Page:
It’s not surprising that so many of my stories revolve around food. It’s amazing how food can take us back in time. This one is special to me. This egg curry is a recipe that my Nana used. Although I didn’t ask for one, I tried replicating the taste.

The story follows: We would enjoy visiting our Nana’s house as children for the mango tree, the pampering, and the delicious food. Although Nana is passionate about feeding people, he rarely enters the kitchen except on special occasions. Our visit was justified. He would make something unique on the rare occasions that he did. This egg curry was inspired by a trip to a dhaba during our many road trips.

Nani would have a ball running around at her beck and call, cutting up this and mincing that, looking for ingredients, and cleaning up after the hurricane he left behind. She knew it would be worthwhile, and she never complained.

Although his preparation was very intense, I chose a more straightforward route than usual. However, the flavor reminds me of the days we waited patiently at the table to get his Egg Curry. It made for a great lunch and was delicious with rice. It tastes divine, and the spicy gravy is an excellent accompaniment to the boiled eggs. It tastes like old memories, and that’s just the beginning.



2 Onions sliced into small pieces

 One teaspoon of minced garlic or three cloves

 One teaspoon chopped ginger or 1/2 inch.

2 Green Chillies finely chopped

1/4 Cup Coriander leaves 15 grams


Two tablespoons butter or Ghee

One tablespoon oil

One teaspoon of Cumin Seeds

2 Cloves

1 Bay Leaf

1 Cinnamon small Stick

2 Pods Cardamom Green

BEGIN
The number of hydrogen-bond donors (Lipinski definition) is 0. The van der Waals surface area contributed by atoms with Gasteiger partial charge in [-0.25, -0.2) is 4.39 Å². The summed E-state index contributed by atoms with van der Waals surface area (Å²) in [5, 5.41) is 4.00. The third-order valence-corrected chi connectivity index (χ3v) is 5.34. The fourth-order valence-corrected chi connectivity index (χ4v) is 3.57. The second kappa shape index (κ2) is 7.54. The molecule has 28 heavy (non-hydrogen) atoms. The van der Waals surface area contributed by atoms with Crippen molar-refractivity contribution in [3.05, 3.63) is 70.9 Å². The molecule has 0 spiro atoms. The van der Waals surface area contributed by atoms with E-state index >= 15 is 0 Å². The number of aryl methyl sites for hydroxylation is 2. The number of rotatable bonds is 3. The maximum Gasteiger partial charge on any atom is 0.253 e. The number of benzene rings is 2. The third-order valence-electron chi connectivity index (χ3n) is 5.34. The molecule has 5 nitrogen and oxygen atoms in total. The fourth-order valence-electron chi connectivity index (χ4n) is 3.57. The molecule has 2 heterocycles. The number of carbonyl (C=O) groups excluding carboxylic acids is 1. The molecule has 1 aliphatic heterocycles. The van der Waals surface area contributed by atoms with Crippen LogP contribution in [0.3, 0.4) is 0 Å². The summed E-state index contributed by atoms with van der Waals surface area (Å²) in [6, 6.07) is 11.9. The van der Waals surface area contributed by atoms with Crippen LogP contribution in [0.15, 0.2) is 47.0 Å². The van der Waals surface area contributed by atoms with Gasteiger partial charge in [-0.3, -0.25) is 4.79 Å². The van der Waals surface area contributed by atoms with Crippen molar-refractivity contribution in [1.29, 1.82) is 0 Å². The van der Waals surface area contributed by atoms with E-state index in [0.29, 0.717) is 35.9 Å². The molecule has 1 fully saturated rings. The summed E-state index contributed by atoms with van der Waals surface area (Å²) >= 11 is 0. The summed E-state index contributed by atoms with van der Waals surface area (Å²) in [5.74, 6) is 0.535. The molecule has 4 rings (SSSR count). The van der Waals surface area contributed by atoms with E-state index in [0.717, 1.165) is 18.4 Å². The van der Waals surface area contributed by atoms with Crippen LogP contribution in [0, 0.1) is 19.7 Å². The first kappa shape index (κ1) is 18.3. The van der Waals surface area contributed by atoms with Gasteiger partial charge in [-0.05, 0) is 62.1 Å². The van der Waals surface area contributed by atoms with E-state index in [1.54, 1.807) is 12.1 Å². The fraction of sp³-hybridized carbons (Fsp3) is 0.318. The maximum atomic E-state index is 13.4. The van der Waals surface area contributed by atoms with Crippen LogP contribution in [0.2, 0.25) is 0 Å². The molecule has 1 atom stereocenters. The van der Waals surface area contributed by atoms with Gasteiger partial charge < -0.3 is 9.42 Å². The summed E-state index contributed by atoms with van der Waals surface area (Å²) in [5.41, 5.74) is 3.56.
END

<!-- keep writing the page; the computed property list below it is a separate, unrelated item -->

Finely chop three tomatoes

Chili powder 1/2 teaspoon

One teaspoon of Coriander Powder heaping

1/4 teaspoon Turmeric Powder

1/2 teaspoon Garam Masala Powder

One tablespoon of tomato ketchup

One teaspoon salt to taste

Two teaspoons chopped Coriander Leaves


1/4 Teaspoon Turmeric powder

1/4 Teaspoon Salt

5 Eggs Hardboiled and Peeled

1 Teaspoon Oil



  • Blend garlic, ginger, and green chilies to make a paste. Keep aside.


  • Ghee can be heated in a large saucepan or Kadhai. You can also add cumin seeds and bay leaf to the mixture.
  • Once the onions start to stir, add the onion paste to the pan. Cook until the oil separates and the color changes to a golden brown.
  • Mix tomatoes, chili powder, turmeric powder, and salt. Let the tomatoes cook until they are incorporated into the gravy. Cook for 10 minutes with half a cup of water.
  • Cook for two more minutes.
  • You can add the tempered eggs to the sauce and serve it as-is. However, I prefer to remove the whole spices (bay leaves, cinnamon, cardamom, cloves, and cloves) from the gravy and then pulse it in a mixer grinder 4-5 times until the sauce is smooth. This step can be skipped, depending on how chunky or smooth you prefer your gravy to be.
  • Serve hot with chapatis or rice, garnished with more chopped coriander.

Tempering eggs

  • As shown in the video, make a slit down the length of your egg. Mix it with turmeric powder and salt. Set aside.
  • Add eggs to a saucepan and heat one tablespoon of oil. Sauté for 2 minutes, then turn off the heat and add to the gravy.


Pan-frying the egg can be done before adding it to the curry. This gives the egg a crispy coating. Garam Masala flavor can vary from household to household, so adjust the quantity accordingly. The curry can be used as a base, and you can substitute boiled eggs with vegetables like carrots, potatoes, beans, and carrots. You can also add chicken to the curry while it is being cooked.